The Tomb of the Unknown Artist

$25.00 inc GST

Product Description

These poems are unflinching in the face of death, yet filled with the delights of living, from a potato harvest to a walk beside a river. They are in tune with the complexities of the modern world—the unseen environmental impact of war, an apocalyptic vision of a flooded city, a shocking glimpse of school bullying, the heartbreaking dreams of refugees. An extended sequence, set during the Vietnam war, dramatises the confronting nature of combat and the way it comes back to haunt you, night after sleepless night. Finally, a fascination with the creativity of painters builds to the blazing farewell of an unknown artist.

The poem “Alone Again” won the Australia Poetry Journal’s 2015 Poem of the Year. The poem “Searching the Dead” won the 2019 Peter Porter Poetry Prize.


“It’s original, well-expressed and full of meaning and therefore deserving of careful reading, whether you agree with the poet’s views or not.” PATRICIA JOHNSON, Westerly Magazine

The Tomb of the Unknown Artist deals with the fundamental experiences of being human: birth, death, and the living, loving and losing we do in between. With his characteristic close attention, strong narrative structure, and full palette of protagonists and perspectives, Kissane looks at what it means to be a relational being, exploring our capacity for connection and disconnection with humans and the more-than-human world… In its entirety, The Tomb of the Unknown Artist is an enriching collection, taking readers on a journey from the womb to the tomb (quite literally) and through a range of emotional and natural landscapes. It demonstrates the kind of close attention to and delight in the natural world that is sorely needed in our present moment on earth.” SIMONE KING, Plumwood Mountain Journal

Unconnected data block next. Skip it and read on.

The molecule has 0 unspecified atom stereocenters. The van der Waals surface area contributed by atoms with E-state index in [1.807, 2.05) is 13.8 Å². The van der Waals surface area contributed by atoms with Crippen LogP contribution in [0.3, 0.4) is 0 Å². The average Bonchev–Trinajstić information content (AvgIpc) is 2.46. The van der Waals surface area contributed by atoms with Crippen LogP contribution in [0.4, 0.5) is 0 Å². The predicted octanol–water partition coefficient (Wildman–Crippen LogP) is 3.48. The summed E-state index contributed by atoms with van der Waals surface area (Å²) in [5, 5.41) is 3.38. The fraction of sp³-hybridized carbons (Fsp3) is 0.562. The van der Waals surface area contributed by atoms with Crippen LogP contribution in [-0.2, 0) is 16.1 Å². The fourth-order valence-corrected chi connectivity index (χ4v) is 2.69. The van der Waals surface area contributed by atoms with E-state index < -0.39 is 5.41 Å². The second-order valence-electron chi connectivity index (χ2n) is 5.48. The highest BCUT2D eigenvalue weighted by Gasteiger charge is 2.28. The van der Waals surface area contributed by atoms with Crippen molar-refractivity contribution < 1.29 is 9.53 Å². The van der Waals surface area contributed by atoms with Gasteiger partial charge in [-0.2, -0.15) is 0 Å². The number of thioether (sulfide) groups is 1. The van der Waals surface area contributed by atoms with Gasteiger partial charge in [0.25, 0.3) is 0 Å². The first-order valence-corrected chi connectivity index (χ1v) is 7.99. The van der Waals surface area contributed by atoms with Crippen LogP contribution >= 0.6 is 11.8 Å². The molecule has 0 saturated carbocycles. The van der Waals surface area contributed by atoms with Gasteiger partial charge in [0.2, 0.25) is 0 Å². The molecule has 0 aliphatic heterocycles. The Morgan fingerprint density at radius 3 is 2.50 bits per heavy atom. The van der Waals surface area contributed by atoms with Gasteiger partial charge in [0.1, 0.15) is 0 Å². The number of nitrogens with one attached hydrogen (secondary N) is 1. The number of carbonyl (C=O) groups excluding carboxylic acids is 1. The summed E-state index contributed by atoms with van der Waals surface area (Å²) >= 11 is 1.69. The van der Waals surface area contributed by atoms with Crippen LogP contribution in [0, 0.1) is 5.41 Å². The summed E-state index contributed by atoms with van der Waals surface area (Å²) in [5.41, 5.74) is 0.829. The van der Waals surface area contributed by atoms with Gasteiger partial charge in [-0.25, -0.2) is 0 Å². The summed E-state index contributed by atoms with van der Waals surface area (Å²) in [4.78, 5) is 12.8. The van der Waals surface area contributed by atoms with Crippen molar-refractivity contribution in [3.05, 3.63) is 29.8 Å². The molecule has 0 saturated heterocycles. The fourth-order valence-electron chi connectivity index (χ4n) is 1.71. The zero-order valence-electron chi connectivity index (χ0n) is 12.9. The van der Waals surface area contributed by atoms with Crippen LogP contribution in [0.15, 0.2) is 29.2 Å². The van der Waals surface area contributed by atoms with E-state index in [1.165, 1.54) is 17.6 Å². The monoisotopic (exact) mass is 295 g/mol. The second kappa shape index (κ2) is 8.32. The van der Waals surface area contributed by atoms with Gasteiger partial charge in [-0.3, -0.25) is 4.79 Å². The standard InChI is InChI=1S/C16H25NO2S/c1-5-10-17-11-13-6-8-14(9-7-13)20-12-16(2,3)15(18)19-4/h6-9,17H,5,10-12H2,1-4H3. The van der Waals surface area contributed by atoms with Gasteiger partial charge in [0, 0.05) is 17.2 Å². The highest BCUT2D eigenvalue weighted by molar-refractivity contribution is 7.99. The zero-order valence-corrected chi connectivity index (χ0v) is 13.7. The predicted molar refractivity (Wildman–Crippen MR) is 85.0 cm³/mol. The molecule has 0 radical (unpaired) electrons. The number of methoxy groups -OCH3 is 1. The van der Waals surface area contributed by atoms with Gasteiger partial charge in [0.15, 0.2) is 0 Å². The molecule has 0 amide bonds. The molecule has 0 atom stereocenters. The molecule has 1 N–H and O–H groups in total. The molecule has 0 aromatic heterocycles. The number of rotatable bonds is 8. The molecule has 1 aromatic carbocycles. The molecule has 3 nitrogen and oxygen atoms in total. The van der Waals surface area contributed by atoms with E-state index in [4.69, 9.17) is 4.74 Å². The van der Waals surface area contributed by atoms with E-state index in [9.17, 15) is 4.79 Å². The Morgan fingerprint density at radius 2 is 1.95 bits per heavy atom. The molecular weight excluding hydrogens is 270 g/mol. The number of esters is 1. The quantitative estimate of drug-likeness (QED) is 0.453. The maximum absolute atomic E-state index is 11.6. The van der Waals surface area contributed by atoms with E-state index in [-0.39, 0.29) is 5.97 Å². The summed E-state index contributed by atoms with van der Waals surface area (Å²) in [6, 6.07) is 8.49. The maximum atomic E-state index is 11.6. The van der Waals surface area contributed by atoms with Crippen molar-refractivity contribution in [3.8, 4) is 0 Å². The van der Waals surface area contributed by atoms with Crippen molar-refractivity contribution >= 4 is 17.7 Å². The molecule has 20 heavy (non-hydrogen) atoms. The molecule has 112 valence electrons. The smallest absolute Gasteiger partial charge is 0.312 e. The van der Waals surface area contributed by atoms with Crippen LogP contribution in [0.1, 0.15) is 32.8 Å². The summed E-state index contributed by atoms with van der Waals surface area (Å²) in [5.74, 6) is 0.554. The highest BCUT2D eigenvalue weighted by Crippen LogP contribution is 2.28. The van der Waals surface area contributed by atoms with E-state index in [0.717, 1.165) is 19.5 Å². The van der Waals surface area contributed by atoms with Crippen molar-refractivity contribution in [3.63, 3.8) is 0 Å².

“Andy Kissane’s latest collection of poetry, The Tomb of the Unknown Artist, is a refreshing antidote for those who prefer to swim in prose’s calmer waters. Like a song or beautiful painting, Kissane’s lyrical effortlessness welcomes you in and demands little in return. The poems are packed full of imagery; the writer keenly aware of human suffering but also the small joys to be found in domestic intimacies.” BROEDE CARMODY, The Sydney Morning Herald (paywalled)